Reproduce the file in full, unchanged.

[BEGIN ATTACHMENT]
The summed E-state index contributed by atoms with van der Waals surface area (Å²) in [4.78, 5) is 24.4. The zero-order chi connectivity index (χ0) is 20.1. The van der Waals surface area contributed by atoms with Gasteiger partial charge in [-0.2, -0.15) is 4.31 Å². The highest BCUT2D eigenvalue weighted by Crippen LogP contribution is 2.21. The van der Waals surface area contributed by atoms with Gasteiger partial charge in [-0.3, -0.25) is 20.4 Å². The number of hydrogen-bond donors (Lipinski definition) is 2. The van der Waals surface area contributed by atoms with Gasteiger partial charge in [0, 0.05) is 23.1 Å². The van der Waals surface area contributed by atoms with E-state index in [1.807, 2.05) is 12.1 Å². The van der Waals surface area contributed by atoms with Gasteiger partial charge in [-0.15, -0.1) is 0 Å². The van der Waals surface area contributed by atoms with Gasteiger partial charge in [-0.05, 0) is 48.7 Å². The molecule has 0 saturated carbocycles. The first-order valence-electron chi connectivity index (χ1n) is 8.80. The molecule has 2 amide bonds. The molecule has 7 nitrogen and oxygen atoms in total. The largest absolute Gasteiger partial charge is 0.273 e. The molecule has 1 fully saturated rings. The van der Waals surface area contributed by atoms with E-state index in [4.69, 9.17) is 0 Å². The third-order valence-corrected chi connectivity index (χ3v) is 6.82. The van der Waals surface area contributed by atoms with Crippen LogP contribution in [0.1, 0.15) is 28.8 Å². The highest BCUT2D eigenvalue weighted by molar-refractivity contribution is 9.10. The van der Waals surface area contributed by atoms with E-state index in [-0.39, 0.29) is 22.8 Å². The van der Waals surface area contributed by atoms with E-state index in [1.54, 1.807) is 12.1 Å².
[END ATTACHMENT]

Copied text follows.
The summed E-state index contributed by atoms with van der Waals surface area (Å²) in [4.78, 5) is 24.4. The zero-order chi connectivity index (χ0) is 20.1. The van der Waals surface area contributed by atoms with Gasteiger partial charge in [-0.2, -0.15) is 4.31 Å². The highest BCUT2D eigenvalue weighted by Crippen LogP contribution is 2.21. The van der Waals surface area contributed by atoms with Gasteiger partial charge in [-0.3, -0.25) is 20.4 Å². The number of hydrogen-bond donors (Lipinski definition) is 2. The van der Waals surface area contributed by atoms with Gasteiger partial charge in [0, 0.05) is 23.1 Å². The van der Waals surface area contributed by atoms with E-state index in [1.807, 2.05) is 12.1 Å². The van der Waals surface area contributed by atoms with Gasteiger partial charge in [-0.15, -0.1) is 0 Å². The van der Waals surface area contributed by atoms with Gasteiger partial charge in [-0.05, 0) is 48.7 Å². The molecule has 0 saturated carbocycles. The first-order valence-electron chi connectivity index (χ1n) is 8.80. The molecule has 2 amide bonds. The molecule has 7 nitrogen and oxygen atoms in total. The largest absolute Gasteiger partial charge is 0.273 e. The molecule has 1 fully saturated rings. The van der Waals surface area contributed by atoms with E-state index in [4.69, 9.17) is 0 Å². The third-order valence-corrected chi connectivity index (χ3v) is 6.82. The van der Waals surface area contributed by atoms with Crippen LogP contribution in [0.1, 0.15) is 28.8 Å². The highest BCUT2D eigenvalue weighted by molar-refractivity contribution is 9.10. The van der Waals surface area contributed by atoms with E-state index in [-0.39, 0.29) is 22.8 Å². The van der Waals surface area contributed by atoms with E-state index in [1.54, 1.807) is 12.1 Å².